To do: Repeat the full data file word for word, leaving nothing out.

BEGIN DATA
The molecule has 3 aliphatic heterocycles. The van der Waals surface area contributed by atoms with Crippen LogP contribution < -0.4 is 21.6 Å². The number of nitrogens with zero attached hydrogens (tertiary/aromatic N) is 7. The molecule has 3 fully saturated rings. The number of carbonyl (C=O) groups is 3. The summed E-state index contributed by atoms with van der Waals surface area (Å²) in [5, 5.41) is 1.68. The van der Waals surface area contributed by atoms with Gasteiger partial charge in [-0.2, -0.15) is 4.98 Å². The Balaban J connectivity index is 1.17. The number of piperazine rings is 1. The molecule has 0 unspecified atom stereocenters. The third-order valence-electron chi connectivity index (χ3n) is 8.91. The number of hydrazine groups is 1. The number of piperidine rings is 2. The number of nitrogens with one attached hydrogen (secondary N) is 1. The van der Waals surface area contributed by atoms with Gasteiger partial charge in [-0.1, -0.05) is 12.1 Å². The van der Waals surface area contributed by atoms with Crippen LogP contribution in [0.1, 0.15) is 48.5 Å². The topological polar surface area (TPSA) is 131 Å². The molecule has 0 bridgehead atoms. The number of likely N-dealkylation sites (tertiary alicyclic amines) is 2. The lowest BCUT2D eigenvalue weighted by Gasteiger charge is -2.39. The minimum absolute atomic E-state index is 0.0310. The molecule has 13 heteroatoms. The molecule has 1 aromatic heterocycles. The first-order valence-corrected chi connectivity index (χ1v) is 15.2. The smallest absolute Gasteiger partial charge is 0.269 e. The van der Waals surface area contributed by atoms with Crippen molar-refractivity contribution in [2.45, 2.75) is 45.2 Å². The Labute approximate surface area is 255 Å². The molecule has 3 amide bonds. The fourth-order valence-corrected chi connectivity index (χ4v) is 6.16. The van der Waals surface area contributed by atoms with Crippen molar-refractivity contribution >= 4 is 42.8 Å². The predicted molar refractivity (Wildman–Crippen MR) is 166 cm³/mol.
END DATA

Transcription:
The molecule has 3 aliphatic heterocycles. The van der Waals surface area contributed by atoms with Crippen LogP contribution < -0.4 is 21.6 Å². The number of nitrogens with zero attached hydrogens (tertiary/aromatic N) is 7. The molecule has 3 fully saturated rings. The number of carbonyl (C=O) groups is 3. The summed E-state index contributed by atoms with van der Waals surface area (Å²) in [5, 5.41) is 1.68. The van der Waals surface area contributed by atoms with Gasteiger partial charge in [-0.2, -0.15) is 4.98 Å². The Balaban J connectivity index is 1.17. The number of piperazine rings is 1. The molecule has 0 unspecified atom stereocenters. The third-order valence-electron chi connectivity index (χ3n) is 8.91. The number of hydrazine groups is 1. The number of piperidine rings is 2. The number of nitrogens with one attached hydrogen (secondary N) is 1. The van der Waals surface area contributed by atoms with Gasteiger partial charge in [-0.1, -0.05) is 12.1 Å². The van der Waals surface area contributed by atoms with Crippen LogP contribution in [0.1, 0.15) is 48.5 Å². The topological polar surface area (TPSA) is 131 Å². The molecule has 0 bridgehead atoms. The number of likely N-dealkylation sites (tertiary alicyclic amines) is 2. The lowest BCUT2D eigenvalue weighted by Gasteiger charge is -2.39. The minimum absolute atomic E-state index is 0.0310. The molecule has 13 heteroatoms. The molecule has 1 aromatic heterocycles. The first-order valence-corrected chi connectivity index (χ1v) is 15.2. The smallest absolute Gasteiger partial charge is 0.269 e. The van der Waals surface area contributed by atoms with Crippen molar-refractivity contribution in [2.45, 2.75) is 45.2 Å². The Labute approximate surface area is 255 Å². The molecule has 3 amide bonds. The fourth-order valence-corrected chi connectivity index (χ4v) is 6.16. The van der Waals surface area contributed by atoms with Crippen molar-refractivity contribution >= 4 is 42.8 Å². The predicted molar refractivity (Wildman–Crippen MR) is 166 cm³/mol.